Join the Lab

The active DataLab faculty are all actively involved in cutting-edge Data Science research that is published in leading venues around the world. There are several different ways for students to get involved in these projects – see below for guidelines. The different areas of research are supervised by core faculty members Joshua Blumenstock, Jessica Hullman, Emma Spiro and Jevin West have groups working on different research areas and projects.

Prof. Joshua Blumenstock’s group is concerned with using “big data” and cutting-edge techniques from data science to solve problems that affect poor and resource-constrained populations. Ongoing research using terabyte-scale data from large communication networks and social media outlets to understand processes of human and economic development in field sites including Afghanistan, Ghana, Pakistan, Rwanda, and the United States. Current questions include: Is it possible to predict someone’s wealth or gender by analyzing their mobile phone activity? Can large text message broadcasts influence the behavior of people in ways that improves their quality of life? How do the travel patterns of millions of individuals affect the structure of local communities and national economies?

Desired Qualifications (prof. Blumenstock):

  • Strong technical skills (computer programming, quantitative analysis, big data management, data visualization)
  • Impeccable work ethic that often involves working late into the night fueled by red bull and pizza.
  • Experience using the group’s current technologies, Hadoop, Spark, Hive, Scala, Python (Numpy/SciPy/scikit-learn), R, Java.
  • A detailed list of desired qualifications can be found on Dr. Blumenstock’s website

Prof. Jessica Hullman’s group designs, builds and studies interactive systems that apply data mining and visualization to help people better comprehend information they encounter online. We start by studying the work of expert designers, journalists and educators in order to identify the design principles they use to create useful visualizations, text articles, and other explanatory aids. We then apply these principles in automated and semi-automated algorithms to create the same types of artifacts that experts do at scale. Current and past systems generate customized, annotated visualizations to accompany news articles, automatically re-express unfamiliar measurments in text in more familiar terms, and suggest automated simplifications of scientific jargon to help journalists as they read and write about science.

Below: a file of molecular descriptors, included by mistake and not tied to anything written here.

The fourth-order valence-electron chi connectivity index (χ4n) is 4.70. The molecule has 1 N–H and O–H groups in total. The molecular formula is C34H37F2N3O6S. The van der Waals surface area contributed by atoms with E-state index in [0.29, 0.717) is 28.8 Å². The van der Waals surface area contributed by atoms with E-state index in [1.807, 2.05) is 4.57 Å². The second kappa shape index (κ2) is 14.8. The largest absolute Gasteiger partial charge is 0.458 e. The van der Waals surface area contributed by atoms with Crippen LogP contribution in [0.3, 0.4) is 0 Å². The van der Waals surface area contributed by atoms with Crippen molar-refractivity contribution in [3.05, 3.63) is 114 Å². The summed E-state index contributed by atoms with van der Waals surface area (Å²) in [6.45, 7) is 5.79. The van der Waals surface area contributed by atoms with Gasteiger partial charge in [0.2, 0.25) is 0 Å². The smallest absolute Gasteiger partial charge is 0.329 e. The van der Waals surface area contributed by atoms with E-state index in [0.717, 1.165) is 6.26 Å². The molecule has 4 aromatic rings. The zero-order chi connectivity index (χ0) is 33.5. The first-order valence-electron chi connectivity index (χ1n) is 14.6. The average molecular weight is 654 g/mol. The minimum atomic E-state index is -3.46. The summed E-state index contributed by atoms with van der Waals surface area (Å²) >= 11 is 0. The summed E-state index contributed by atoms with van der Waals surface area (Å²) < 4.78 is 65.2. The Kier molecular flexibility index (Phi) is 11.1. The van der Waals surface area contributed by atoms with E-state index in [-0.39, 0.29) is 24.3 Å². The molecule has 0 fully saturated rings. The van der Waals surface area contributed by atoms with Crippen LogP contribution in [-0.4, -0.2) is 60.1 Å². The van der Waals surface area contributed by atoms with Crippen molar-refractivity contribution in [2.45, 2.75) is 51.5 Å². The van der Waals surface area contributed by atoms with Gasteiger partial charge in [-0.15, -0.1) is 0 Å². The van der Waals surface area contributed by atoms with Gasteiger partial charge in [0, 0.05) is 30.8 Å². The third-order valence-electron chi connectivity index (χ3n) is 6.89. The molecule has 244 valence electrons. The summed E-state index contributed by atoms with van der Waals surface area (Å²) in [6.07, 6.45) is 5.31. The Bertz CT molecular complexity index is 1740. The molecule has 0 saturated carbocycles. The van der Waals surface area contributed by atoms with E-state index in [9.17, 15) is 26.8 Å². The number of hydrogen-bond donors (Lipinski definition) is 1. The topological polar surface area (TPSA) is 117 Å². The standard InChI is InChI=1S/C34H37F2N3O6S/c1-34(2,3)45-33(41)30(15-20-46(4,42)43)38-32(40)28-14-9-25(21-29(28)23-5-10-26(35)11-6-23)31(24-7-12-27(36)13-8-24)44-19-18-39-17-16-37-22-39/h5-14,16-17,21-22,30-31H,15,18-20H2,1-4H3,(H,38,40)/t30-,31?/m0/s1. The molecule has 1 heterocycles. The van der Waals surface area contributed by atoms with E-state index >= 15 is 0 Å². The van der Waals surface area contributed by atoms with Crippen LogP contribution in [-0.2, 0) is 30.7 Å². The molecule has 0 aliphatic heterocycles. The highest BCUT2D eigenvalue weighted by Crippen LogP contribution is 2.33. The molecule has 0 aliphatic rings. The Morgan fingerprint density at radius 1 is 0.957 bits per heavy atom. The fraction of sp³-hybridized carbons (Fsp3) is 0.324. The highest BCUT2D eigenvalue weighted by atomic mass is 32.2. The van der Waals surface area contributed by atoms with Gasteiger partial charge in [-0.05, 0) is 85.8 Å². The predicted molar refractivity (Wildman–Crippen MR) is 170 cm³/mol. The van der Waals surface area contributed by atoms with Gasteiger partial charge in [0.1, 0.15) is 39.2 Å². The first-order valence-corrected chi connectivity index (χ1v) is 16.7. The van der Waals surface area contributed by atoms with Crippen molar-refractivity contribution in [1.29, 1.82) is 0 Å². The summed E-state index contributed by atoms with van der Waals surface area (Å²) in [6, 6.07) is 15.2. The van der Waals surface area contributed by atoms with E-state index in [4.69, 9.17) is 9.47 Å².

Desired Qualifications (prof. Hullman):

  • Programming and technical skills, including linux, back-end languages (e.g., java, python, C), front-end languages (javascript, D3, HTML5)
  • Strong quantitative analysis skills
  • Creativity and an interest in creative work
  • Ability to commit at least 10 hours a week to project work

Prof. Emma Spiro's group studies online communication and information-related behaviors in the context of emergencies and crisis events, such as natural disasters, acts of terrorism and civil unrest. Her group focuses on questions about how the structure and dynamics of interpersonal and organizational social networks affects information diffusion, communication rates, personal expression, and interaction. One project that illustrates some of this work is Project HEROIC

Desired Qualifications (prof. Spiro):

  • Experience with one programming language (R and python preferred)
  • Experience with statistical analysis and environments such as R, MatLab, NumPy/SciPy, etc.
  • Some experience working with large databases (e.g. mysql)
  • Ability to work in a linux/command line environment
  • Domain expertise and interest in an area of social science

Prof. Jevin West’s group tries to answer the following questions: how can we rank and map science for better understanding how new fields of science form and how we promote and fund good science? How can we use these algorithms to better find relevant papers in science? How can we visualize large information networks in general and better understand the flow of information in social systems? One project that illustrates some approaches is the Eigenfactor Project.

Desired Qualifications (prof. West):

  • Some scientific programming experience (e.g., python, Matlab, R, C++, etc.)
  • Some web programming experience (e.g., php, javascript, css, html, etc.)
  • Some experience working with large databases (e.g., mysql, etc)
  • Domain expertise in a related field (Information Science, CS, Complex Systems)
  • Comfortable in a linux/unix environment
  • Ability to commit at least 10+ hours/week to a given project

Guidelines for prospective students
If you are interested in joining the DataLab to work on one of these projects, send an email to datalab@ischool.uw.edu and include the following information:

  • Cover letter explaining why you want to join the DataLab, who you are interested in working with, and why you want to work with that person.
  • Resume or CV that highlights your relevant experience, and a recent academic transcript.
  • 1-2 paragraph summary of a recent research article you read and why you found it noteworthy.
  • Optional and recommended: Link to recently completed projects that showcase your skills and aptitude. This could be a research paper you have written, a website you built, a github repository, a .pdf portfolio of data visualizations, a final project report, or anything else that you are particularly proud of. Put your best foot forward!